Thursday, 9 February 2017

The World Court and Lockerbie

[What follows is excerpted from Justice Weeramantry and the Bridges of Understanding published today in the Sri Lanka Guardian:]

When two Libyan men were accused of causing the explosion of a bomb in the Pan Am Flight 103 over the town of Lockerbie, Scotland, on 21 December 1988, which killed all 259 passengers and crew, as well as eleven residents of the town of Lockerbie, The UK and US Governments requested Libya to extradite the accused so that they could be prosecuted in Scotland or in The United States. The matter came up before The International Court of Justice where Judge Weeramantry was one of the Bench hearing the case. One of the issues in the case was whether the Court had jurisdiction to issue provisional measures as applied for by Libya, in the face of Article 25 of the United Nations Charter which obligated member States to carry out decisions of the Security Council, which impliedly precluded the members from being obligated to carry out measures prescribed by the ICJ. Judge Weeramantry opined that both the Security Council and the Court were created by the Charter and therefore were complimentary to each other, ascribing to the court much needed credibility and jurisdiction.
As part of his judgment, Justice Weeramnatry said: “A great judge once said that the laws are not silent amidst the clash of arms. In our age we need also to assert that the laws are not powerless to prevent the clash of arms. The entire law of the United Nations has been built up around the notion of peace and the prevention of conflict… [T]he Court, in an appropriate instance where possible conflict threatens rights that are being litigated before it is not powerless to issue provisional measures conserving those rights by restraining an escalation of the dispute and the possible resort to force”.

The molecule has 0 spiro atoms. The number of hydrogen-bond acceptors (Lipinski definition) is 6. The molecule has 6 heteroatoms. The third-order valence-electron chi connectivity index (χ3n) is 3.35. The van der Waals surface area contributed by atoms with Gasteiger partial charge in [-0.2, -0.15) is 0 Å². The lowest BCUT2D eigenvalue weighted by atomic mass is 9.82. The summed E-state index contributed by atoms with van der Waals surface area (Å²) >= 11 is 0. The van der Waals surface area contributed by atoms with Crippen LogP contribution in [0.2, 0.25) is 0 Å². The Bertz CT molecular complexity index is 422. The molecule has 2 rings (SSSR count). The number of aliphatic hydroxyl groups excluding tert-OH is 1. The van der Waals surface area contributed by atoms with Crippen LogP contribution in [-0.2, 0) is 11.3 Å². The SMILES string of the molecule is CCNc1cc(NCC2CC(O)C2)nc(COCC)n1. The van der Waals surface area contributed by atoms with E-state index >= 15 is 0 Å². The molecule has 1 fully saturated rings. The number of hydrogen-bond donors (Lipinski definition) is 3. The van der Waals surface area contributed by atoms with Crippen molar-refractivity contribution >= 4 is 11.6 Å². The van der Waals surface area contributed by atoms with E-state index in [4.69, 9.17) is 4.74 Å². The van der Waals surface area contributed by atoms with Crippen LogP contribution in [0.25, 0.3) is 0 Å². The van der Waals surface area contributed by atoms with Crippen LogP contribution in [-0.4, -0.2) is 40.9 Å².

[RB: My views on this very important World Court case can be read here. It is one of the minor tragedies of Lockerbie that the case was dropped after the Lockerbie trial. Had it proceeded, it is likely that it would have established that the ICJ had jurisdiction to review the legality of UN Security Council resolutions, which would have amounted to a significant brake on the power of, particularly, the permanent members of the Council.]

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